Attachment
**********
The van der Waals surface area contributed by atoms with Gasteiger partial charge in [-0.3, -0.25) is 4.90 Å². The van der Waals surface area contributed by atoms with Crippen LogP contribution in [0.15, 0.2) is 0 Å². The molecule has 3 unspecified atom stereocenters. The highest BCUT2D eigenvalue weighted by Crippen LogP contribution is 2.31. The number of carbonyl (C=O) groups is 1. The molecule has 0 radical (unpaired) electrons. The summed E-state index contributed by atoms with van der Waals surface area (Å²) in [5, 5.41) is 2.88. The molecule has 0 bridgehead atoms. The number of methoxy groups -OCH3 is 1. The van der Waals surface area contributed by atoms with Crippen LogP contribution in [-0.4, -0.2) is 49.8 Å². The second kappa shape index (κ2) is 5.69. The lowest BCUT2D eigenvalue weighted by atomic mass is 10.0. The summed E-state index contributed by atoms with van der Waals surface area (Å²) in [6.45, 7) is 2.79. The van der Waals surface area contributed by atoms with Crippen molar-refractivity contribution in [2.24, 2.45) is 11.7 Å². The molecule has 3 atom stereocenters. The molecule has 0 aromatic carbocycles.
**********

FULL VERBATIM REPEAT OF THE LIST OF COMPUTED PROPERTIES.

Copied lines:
The van der Waals surface area contributed by atoms with Gasteiger partial charge in [-0.3, -0.25) is 4.90 Å². The van der Waals surface area contributed by atoms with Crippen LogP contribution in [0.15, 0.2) is 0 Å². The molecule has 3 unspecified atom stereocenters. The highest BCUT2D eigenvalue weighted by Crippen LogP contribution is 2.31. The number of carbonyl (C=O) groups is 1. The molecule has 0 radical (unpaired) electrons. The summed E-state index contributed by atoms with van der Waals surface area (Å²) in [5, 5.41) is 2.88. The molecule has 0 bridgehead atoms. The number of methoxy groups -OCH3 is 1. The van der Waals surface area contributed by atoms with Crippen LogP contribution in [-0.4, -0.2) is 49.8 Å². The second kappa shape index (κ2) is 5.69. The lowest BCUT2D eigenvalue weighted by atomic mass is 10.0. The summed E-state index contributed by atoms with van der Waals surface area (Å²) in [6.45, 7) is 2.79. The van der Waals surface area contributed by atoms with Crippen molar-refractivity contribution in [2.24, 2.45) is 11.7 Å². The molecule has 3 atom stereocenters. The molecule has 0 aromatic carbocycles.